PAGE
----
A Tradition of Faith, Family and Fraternity
There is little activity along the road as one drives among the silt foothills of southeastern Washington state, where umber brown and hunter green bleed together in a land that is waiting silently for spring. In the middle of a large region of the Pacific Northwest called the Palouse, a sign finally breaks the monotony of the rolling hills and fields of winter wheat: “Adopt a highway — Knights of Columbus Council 1565.”
This bit of metal is but a small testament to the Order’s impact on the local community. Amid a small town of just 400 people, there lives a large family with deep roots both in the region and in the Knights of Columbus.
More than a century has passed since the inception of Colton (Wash.) Council 1565. In that time, the Weber family, whose ancestors emigrated from Germany in the late 1800s, has sustained five successive generations of involvement in the Order. Their family history — like countless others throughout North America — is closely intertwined with their love for the Catholic faith and with the Knights.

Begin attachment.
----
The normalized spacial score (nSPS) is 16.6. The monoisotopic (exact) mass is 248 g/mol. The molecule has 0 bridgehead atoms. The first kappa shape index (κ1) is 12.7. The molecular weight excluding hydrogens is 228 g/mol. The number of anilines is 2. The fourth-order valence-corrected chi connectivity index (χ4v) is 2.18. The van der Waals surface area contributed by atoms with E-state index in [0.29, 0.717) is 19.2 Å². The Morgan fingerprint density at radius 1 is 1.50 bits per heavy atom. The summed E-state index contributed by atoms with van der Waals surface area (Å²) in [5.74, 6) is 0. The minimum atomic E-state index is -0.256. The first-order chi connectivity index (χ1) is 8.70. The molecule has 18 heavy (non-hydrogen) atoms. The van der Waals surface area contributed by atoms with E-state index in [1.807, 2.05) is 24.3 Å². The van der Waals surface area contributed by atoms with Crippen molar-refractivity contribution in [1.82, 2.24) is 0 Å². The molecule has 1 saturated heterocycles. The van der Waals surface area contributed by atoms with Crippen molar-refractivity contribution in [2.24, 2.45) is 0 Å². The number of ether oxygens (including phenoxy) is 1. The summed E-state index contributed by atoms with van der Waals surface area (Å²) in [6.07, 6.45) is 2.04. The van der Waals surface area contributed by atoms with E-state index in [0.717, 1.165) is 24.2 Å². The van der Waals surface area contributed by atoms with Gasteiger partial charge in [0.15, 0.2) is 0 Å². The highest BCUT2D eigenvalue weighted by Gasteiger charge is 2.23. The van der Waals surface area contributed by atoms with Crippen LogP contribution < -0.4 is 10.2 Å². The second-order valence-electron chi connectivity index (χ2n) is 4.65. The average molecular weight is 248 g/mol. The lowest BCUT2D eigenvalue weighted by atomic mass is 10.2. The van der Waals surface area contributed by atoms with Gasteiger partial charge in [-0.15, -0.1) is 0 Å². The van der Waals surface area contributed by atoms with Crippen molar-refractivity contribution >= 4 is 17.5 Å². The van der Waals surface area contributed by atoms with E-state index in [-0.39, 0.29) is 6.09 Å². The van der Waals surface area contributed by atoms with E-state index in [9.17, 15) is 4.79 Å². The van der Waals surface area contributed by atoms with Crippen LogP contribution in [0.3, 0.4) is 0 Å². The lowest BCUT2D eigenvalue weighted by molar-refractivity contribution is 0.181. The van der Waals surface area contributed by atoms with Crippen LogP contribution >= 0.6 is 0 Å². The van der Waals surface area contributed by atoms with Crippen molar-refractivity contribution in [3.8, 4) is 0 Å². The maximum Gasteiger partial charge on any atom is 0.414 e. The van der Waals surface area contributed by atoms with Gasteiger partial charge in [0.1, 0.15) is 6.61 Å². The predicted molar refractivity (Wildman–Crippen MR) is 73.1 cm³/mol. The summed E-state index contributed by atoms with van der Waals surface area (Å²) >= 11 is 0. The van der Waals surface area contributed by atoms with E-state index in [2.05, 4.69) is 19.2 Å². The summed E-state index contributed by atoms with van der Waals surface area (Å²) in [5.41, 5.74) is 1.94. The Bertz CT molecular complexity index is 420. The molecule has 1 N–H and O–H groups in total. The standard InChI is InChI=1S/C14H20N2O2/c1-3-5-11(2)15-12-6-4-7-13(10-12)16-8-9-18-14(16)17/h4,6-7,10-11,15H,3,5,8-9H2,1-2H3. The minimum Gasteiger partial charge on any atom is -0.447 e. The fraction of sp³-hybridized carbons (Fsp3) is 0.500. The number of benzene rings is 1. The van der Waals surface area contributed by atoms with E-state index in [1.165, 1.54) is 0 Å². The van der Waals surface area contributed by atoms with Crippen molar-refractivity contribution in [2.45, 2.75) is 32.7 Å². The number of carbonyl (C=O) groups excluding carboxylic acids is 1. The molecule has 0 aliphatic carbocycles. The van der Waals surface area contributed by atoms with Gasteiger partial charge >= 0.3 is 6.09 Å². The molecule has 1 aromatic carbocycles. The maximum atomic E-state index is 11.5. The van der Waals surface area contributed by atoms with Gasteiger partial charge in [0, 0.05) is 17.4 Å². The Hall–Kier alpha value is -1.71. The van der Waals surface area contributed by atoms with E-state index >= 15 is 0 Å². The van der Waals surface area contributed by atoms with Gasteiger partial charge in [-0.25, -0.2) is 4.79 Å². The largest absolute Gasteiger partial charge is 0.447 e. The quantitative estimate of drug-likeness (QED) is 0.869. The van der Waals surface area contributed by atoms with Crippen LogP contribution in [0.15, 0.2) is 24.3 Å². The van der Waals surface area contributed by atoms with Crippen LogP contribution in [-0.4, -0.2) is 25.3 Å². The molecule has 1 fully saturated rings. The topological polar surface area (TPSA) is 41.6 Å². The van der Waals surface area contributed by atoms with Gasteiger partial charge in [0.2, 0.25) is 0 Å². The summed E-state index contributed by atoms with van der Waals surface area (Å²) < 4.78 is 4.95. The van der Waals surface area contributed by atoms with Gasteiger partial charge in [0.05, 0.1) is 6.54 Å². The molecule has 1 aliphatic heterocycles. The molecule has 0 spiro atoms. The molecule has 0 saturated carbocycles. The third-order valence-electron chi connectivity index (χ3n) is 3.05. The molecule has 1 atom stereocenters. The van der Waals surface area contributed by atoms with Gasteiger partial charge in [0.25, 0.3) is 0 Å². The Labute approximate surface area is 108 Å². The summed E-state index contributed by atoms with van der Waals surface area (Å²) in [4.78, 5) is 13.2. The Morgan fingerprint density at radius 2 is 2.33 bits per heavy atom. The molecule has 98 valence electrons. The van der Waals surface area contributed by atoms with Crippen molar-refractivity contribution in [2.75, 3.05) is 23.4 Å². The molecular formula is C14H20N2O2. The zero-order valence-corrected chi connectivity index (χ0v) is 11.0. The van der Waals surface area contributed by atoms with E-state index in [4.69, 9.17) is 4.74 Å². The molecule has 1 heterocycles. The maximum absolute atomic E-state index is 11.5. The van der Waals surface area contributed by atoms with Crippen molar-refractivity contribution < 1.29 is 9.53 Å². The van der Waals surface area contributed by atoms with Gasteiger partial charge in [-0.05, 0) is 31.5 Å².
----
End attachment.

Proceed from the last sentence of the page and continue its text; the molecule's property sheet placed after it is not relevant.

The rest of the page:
Much of Barthol Weber’s young life had been lived under the influence of the Kulturkampf of late-19th century Prussia, as the government suppressed the Catholic Church politically and culturally. Despite the difficult circumstances, the Weber family remained devout.
Barthol knew that he would be conscripted into the army of the German Empire when he turned 18. But because he was unwilling to enforce the anti-Catholic policies of the Kaiser, he snuck across the nearby border of Luxembourg, en route to the Netherlands, on the eve of his birthday. After several years, he emigrated to the United States and eventually settled in Whitman County, Wash., in 1886.
In Colton, Barthol established a farm, married and fathered 10 children. He and his wife were attracted to the area because of its strong Catholic identity — as were many other German immigrants of the time.